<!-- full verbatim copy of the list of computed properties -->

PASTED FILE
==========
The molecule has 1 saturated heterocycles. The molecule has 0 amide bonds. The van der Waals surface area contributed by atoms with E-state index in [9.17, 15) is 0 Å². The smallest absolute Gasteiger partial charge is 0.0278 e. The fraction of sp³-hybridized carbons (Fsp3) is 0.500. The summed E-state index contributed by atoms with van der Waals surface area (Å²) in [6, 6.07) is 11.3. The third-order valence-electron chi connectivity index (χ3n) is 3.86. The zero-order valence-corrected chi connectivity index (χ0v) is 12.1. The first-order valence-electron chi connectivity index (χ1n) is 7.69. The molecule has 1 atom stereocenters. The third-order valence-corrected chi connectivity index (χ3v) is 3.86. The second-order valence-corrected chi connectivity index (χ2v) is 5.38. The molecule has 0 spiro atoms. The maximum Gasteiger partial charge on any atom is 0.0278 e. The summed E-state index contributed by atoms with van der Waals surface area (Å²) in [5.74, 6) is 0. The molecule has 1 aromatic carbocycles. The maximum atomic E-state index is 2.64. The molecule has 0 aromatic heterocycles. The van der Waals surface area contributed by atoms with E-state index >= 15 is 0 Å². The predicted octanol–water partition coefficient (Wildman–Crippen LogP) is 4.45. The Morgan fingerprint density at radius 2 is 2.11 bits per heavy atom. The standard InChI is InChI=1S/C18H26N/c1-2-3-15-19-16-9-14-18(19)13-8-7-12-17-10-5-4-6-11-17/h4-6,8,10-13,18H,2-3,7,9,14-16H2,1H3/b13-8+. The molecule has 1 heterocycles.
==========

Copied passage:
The molecule has 1 saturated heterocycles. The molecule has 0 amide bonds. The van der Waals surface area contributed by atoms with E-state index in [9.17, 15) is 0 Å². The smallest absolute Gasteiger partial charge is 0.0278 e. The fraction of sp³-hybridized carbons (Fsp3) is 0.500. The summed E-state index contributed by atoms with van der Waals surface area (Å²) in [6, 6.07) is 11.3. The third-order valence-electron chi connectivity index (χ3n) is 3.86. The zero-order valence-corrected chi connectivity index (χ0v) is 12.1. The first-order valence-electron chi connectivity index (χ1n) is 7.69. The molecule has 1 atom stereocenters. The third-order valence-corrected chi connectivity index (χ3v) is 3.86. The second-order valence-corrected chi connectivity index (χ2v) is 5.38. The molecule has 0 spiro atoms. The maximum Gasteiger partial charge on any atom is 0.0278 e. The summed E-state index contributed by atoms with van der Waals surface area (Å²) in [5.74, 6) is 0. The molecule has 1 aromatic carbocycles. The maximum atomic E-state index is 2.64. The molecule has 0 aromatic heterocycles. The van der Waals surface area contributed by atoms with E-state index >= 15 is 0 Å². The predicted octanol–water partition coefficient (Wildman–Crippen LogP) is 4.45. The Morgan fingerprint density at radius 2 is 2.11 bits per heavy atom. The standard InChI is InChI=1S/C18H26N/c1-2-3-15-19-16-9-14-18(19)13-8-7-12-17-10-5-4-6-11-17/h4-6,8,10-13,18H,2-3,7,9,14-16H2,1H3/b13-8+. The molecule has 1 heterocycles.